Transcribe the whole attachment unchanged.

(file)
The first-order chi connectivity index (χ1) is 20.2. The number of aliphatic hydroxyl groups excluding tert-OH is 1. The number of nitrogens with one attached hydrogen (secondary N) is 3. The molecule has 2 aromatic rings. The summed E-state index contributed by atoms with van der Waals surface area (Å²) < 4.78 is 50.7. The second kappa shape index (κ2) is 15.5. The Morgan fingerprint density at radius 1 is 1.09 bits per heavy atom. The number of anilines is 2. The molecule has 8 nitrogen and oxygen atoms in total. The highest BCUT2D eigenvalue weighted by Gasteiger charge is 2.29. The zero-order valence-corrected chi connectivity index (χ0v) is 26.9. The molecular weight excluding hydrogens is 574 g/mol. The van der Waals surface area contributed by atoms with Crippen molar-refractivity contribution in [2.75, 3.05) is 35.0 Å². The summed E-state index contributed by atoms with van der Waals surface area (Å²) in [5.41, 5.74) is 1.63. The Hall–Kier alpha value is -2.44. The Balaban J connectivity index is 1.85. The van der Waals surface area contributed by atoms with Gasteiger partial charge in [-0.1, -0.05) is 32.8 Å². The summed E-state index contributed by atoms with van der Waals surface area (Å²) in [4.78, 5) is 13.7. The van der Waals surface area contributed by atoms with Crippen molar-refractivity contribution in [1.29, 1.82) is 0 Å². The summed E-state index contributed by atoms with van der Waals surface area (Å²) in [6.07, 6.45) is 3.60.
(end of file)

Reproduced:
The first-order chi connectivity index (χ1) is 20.2. The number of aliphatic hydroxyl groups excluding tert-OH is 1. The number of nitrogens with one attached hydrogen (secondary N) is 3. The molecule has 2 aromatic rings. The summed E-state index contributed by atoms with van der Waals surface area (Å²) < 4.78 is 50.7. The second kappa shape index (κ2) is 15.5. The Morgan fingerprint density at radius 1 is 1.09 bits per heavy atom. The number of anilines is 2. The molecule has 8 nitrogen and oxygen atoms in total. The highest BCUT2D eigenvalue weighted by Gasteiger charge is 2.29. The zero-order valence-corrected chi connectivity index (χ0v) is 26.9. The molecular weight excluding hydrogens is 574 g/mol. The van der Waals surface area contributed by atoms with Crippen molar-refractivity contribution in [2.75, 3.05) is 35.0 Å². The summed E-state index contributed by atoms with van der Waals surface area (Å²) in [5.41, 5.74) is 1.63. The Hall–Kier alpha value is -2.44. The Balaban J connectivity index is 1.85. The van der Waals surface area contributed by atoms with Gasteiger partial charge in [-0.1, -0.05) is 32.8 Å². The summed E-state index contributed by atoms with van der Waals surface area (Å²) in [4.78, 5) is 13.7. The van der Waals surface area contributed by atoms with Crippen molar-refractivity contribution in [1.29, 1.82) is 0 Å². The summed E-state index contributed by atoms with van der Waals surface area (Å²) in [6.07, 6.45) is 3.60.